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Eyes opened, life changed

Manitoba singer-songwriter discovers humanitarian efforts take many different forms

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RENÉE Lamoureux’s African moment came six years before the singer-songwriter set foot on the continent.

In her early 20s, Lamoureux went to the Caribbean with her then-boyfriend and his family. The group decided to book an excursion that took them from their all-inclusive resort on a drive to some local villages. Lamoureux was dumbstruck by the poverty and miserable living conditions.

"I felt just sick. We were staying at this fancy place and they took us around like we were visiting a zoo. The people were so poor. I was in tears for the entire trip."

In 2008, Lamoureux and her performing partner, Keith Macpherson, travelled to Kenya as part of a Free the Children building project. The duo, better known as local pop-folk-country duo Keith and Renée, first heard about the Canadian humanitarian group’s work when they were playing the U.S. college circuit.

Lamoureux was signing CDs at a California college when a student, oblivious to our country’s size, asked if she knew someone named Roxanne Joyal.

"She said she was taking this (CD) to someone in Canada and did I know her," the singer says with a laugh. It turns out she did. The two women had been high school classmates in Îles des Chênes.

The student told Lamoureux about Me To We, a group co-founded by Marc Kielburger, Joyal’s husband, who also helped form Free the Children. Lamoureux took that as a sign to get back in touch with Joyal. They become close and Kielburger later asked if the performers would like to be part of his organization’s humanitarian efforts. While in Kenya, the performers swung hammers during the day and sang for volunteers and locals at night.

She says her Kenyan experiences were echoes of her earlier life-altering trip to the slums of the Dominican Republic.

"There was a little girl who would hang out at the school where we were. Her name was Naomi. She asked me one day if I’d ever eaten a watermelon and what that was like. I was shocked. Here was something I took for granted and she couldn’t imagine it. I felt so guilty."

The performers travelled to Kenya in 2008 and 2009. They also signed on to become Canadian musical ambassadors for Free the Children, travelling to more than 300 high schools across the country. They’d perform and give a motivational talk to the student body in the morning and meet directly with student leaders in the afternoon.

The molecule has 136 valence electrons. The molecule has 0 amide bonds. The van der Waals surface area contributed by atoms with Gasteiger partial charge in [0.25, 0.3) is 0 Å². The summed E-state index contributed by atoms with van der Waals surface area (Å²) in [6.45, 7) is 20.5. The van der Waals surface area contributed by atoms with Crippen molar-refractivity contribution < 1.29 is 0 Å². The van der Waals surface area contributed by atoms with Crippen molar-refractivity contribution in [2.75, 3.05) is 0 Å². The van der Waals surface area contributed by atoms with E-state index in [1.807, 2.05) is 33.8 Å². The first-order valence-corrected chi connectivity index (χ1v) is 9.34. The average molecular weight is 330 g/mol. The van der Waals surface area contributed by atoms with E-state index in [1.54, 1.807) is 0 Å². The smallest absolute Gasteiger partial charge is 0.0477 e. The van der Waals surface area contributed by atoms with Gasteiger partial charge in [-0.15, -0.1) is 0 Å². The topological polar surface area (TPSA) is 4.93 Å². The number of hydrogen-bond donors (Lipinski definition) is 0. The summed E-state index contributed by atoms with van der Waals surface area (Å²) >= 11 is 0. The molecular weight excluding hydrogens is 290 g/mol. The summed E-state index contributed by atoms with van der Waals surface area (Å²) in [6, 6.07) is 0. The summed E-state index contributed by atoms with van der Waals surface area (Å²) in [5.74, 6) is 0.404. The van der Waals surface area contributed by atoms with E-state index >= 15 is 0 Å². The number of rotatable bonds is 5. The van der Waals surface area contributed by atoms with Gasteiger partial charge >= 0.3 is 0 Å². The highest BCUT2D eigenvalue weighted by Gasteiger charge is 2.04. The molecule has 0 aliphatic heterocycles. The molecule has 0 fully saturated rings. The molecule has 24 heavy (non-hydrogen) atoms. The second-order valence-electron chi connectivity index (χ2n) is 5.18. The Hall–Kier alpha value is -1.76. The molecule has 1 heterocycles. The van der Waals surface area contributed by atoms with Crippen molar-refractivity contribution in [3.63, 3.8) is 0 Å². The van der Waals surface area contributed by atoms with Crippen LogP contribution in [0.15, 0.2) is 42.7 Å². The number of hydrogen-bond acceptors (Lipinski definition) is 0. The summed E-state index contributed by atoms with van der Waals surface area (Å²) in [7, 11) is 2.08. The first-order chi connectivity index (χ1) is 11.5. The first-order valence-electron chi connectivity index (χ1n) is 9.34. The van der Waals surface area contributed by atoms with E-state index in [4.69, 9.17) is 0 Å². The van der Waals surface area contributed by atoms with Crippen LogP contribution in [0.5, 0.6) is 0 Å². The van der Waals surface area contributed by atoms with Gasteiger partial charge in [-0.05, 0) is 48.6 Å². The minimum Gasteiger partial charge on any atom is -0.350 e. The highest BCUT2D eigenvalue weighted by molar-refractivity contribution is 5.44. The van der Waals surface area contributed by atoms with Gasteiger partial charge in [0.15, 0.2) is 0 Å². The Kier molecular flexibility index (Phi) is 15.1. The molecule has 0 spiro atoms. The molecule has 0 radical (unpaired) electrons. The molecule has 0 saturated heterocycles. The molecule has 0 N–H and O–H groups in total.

The experience taught Lamoureux how much potential teenagers have.

"We all have a voice. We all have a chance to make a difference. It’s small steps, small random acts of kindness that make a difference.

"Not everyone is going to do what Marc and Craig (Kielburger) did, but we can all do something. I definitely believe we all have the opportunity to do something."

Lamoureux says she was struck that neither income nor social status appeared to be barriers to student involvement.

"There were kids from all over that wanted to make a difference. We were really lucky we got to meet kids you just know you’re going to hear about someday."

Their humanitarian work paid unexpected work benefits for Keith & Renée. A song they wrote based on their work in Kenya, The One, earned a place on David Suzuki’s Playlist for the Planet CD. Their 2007 CD Revolution, she says, was informed by their commitment to social justice issues.

"Honest to God, I’m just this girl from Îles des Chênes. I thought I’d be married at 23 and have all these kids at home. But my music has led me to a different place.

"I don’t consider myself a humanitarian on the same level as a lot of these people. But I’ve learned how other people live and how all of us can make a difference. It just makes you want to work harder. I’m so inspired to do more because of what I’ve seen."

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About Lindor Reynolds

National Newspaper Award winner Lindor Reynolds began work at the Free Press as a 17-year-old proofreader. It was a rough introduction to the news business.

Many years later, armed with a university education and a portfolio of published work, she was hired as a Free Press columnist. During her 20-plus years on the job she wrote for every section in the paper, with the exception of Business -- though she joked she'd get around to them some day.

Sadly, that day will never come. Lindor died in October 2014 after a 15-month battle with brain cancer.

Lindor received considerable recognition for her writing. Her awards include the Will Rogers Humanitarian Award, the National Society of Newspaper Columnists’ general interest award and the North American Travel Journalists Association top prize.

Her work on Internet luring led to an amendment to the Criminal Code of Canada and her coverage of the child welfare system prompted a change to Manitoba Child and Family Services Act to make the safety of children paramount.

She earned three citations of merit for the Michener Award for Meritorious Public Service in Journalism and was awarded a Distinguished Alumni commendation from the University of Winnipeg. Lindor was also named a YMCA/YWCA  Woman of Distinction.

Reynolds was 56. She is survived by a husband, mother, a daughter and son-in-law and three stepdaughters.

The Free Press has published an ebook celebrating the best of Lindor's work. It's available in the Winnipeg Free Press Store; all proceeds will be donated through our Miracle on Mountain charity to the Christmas Cheer Board.


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